When I moved to the country, the idyllic rolling landscape quickly became my nightmare as a runner. The roads are long and the route choices are limited. Regardless of the direction you go, you face hill after hill after grueling hill. Also, our area is a topographical miracle because somehow every run is uphill the whole way out and the whole way back. I was a seasoned runner, but I didn’t have the endurance for this kind of terrain.
In order to make it through any run, let alone up the hills, I have to stop and take multiple walk breaks. I made peace with it, figuring that running with walk breaks is better than not running at all. But I always wished I’d be able to scale those hills and complete a run like I used to be able to – without walking.
I thought I’d get better at running the hills over time. But after eight years, the hills never got easier. I asked for advice from more athletically inclined friends. I googled, “how to break your walk break” and tried different techniques. Some days I would go run just the hills over and over in hopes that my body would become conditioned to them. But nothing seemed to make a difference. Every time I set out for a run, I’d still cave to multiple walk breaks. And it was defeating.
One day, out of the blue, something shifted in me. I hadn’t changed my routine, technique or speed. But I noticed the hill I was running up just didn’t seem that hard. I reached the top without a desperate need to walk. It was a foreign feeling, this feeling fine at the top of a hill, and I didn’t trust it. So I took a walk break anyway, just to be safe.
The next day, I decided to try doing the first hill on my run without walking. As I neared the top, my breathing was even and my steps sure. So I skipped my usual recovery walk. I faced the next hill, a shorter but steep little bugger that nearly kills me every time – walking or not – and I ran up it like it was nothing.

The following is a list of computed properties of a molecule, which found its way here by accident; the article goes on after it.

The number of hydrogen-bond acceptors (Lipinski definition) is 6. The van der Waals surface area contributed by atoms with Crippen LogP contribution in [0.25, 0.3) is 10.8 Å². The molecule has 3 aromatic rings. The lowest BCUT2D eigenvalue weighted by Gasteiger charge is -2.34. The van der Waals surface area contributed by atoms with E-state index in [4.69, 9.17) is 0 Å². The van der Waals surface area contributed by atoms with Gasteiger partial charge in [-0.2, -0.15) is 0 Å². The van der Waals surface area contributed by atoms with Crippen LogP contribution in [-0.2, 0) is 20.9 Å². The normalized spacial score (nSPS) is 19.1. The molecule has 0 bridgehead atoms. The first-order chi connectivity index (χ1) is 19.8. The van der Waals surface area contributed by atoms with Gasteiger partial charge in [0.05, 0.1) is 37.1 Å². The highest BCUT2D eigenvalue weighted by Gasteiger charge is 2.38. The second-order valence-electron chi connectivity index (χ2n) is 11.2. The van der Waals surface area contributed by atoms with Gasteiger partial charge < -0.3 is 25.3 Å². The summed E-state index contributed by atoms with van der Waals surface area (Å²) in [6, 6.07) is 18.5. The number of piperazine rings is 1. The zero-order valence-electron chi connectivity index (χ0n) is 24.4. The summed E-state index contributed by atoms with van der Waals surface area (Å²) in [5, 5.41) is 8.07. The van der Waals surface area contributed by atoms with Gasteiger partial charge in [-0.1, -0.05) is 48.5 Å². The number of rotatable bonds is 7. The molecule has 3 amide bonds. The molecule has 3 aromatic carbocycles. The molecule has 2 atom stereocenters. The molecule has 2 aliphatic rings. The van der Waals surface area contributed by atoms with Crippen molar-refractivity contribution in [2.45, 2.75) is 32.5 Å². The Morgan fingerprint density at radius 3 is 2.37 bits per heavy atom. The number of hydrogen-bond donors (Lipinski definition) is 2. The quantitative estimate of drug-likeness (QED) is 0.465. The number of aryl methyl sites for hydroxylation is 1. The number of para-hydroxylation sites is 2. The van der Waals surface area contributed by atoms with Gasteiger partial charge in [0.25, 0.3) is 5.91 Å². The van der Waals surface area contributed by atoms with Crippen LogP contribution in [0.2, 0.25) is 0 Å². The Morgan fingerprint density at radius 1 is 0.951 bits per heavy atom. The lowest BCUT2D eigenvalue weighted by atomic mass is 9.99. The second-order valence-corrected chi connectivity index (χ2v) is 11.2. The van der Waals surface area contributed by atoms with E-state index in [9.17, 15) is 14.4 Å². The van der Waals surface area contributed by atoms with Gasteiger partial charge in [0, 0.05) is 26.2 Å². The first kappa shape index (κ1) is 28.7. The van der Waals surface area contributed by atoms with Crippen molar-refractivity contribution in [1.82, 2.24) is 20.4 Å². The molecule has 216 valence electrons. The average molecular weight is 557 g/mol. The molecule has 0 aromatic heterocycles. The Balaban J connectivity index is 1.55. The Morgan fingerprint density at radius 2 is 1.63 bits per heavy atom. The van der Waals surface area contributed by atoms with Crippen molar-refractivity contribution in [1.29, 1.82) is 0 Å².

So I kept going.
For the entire three miles out and back, I was able to make it up hill after hill, even the longer ones, with no walk breaks at all. I was elated that I had finally FINALLY made it through a run without walking.
As I neared home, I reflected on some trials I have faced recently. In a seemingly intractable season, my life has been filled with a series of hills and mountains that stretch in every direction.
I have begged God to move these mountains. Or make them flat. Or melt them. All the things scripture assures me He can do. I have done everything I know to do while waiting. I’ve saturated my heart and mind with scripture. I’ve changed in areas I felt convicted to change. I’ve repented where I felt He directed me to repent. I’ve prayed without ceasing. And I’ve praised Him even in my darkest moments.
Though my trust in God’s goodness, power and sovereignty hasn’t wavered, I’ll admit I get discouraged. Because as I look out on the landscape, the mountains haven’t seemed to budge. The pesky foothills have nearly done me in. And there are days when I don’t just want a walk break from my life, I want to lay down in defeat.
But as I finished my run, I realized that nothing in this hard season has been wasted. I might be weary and breathless, and I have taken my fair share of walk breaks, but I am so much stronger. I haven’t been defeated. I am still running. And I’m closer to God than ever.
I sensed the Lord was using my victory to remind me of a simple truth:
Sometimes God moves the mountain. Other times, He builds your endurance to run up it instead.
I’m going to keep praying my mountains will move. But in the meantime, I can be confident that God is at work while I wait. He uses every trial in life to train us, refine us and build our endurance. So I am not going to shy away from the hills. And whether the mountain moves or not, I know I will have the strength I need, when I need it, to keep running.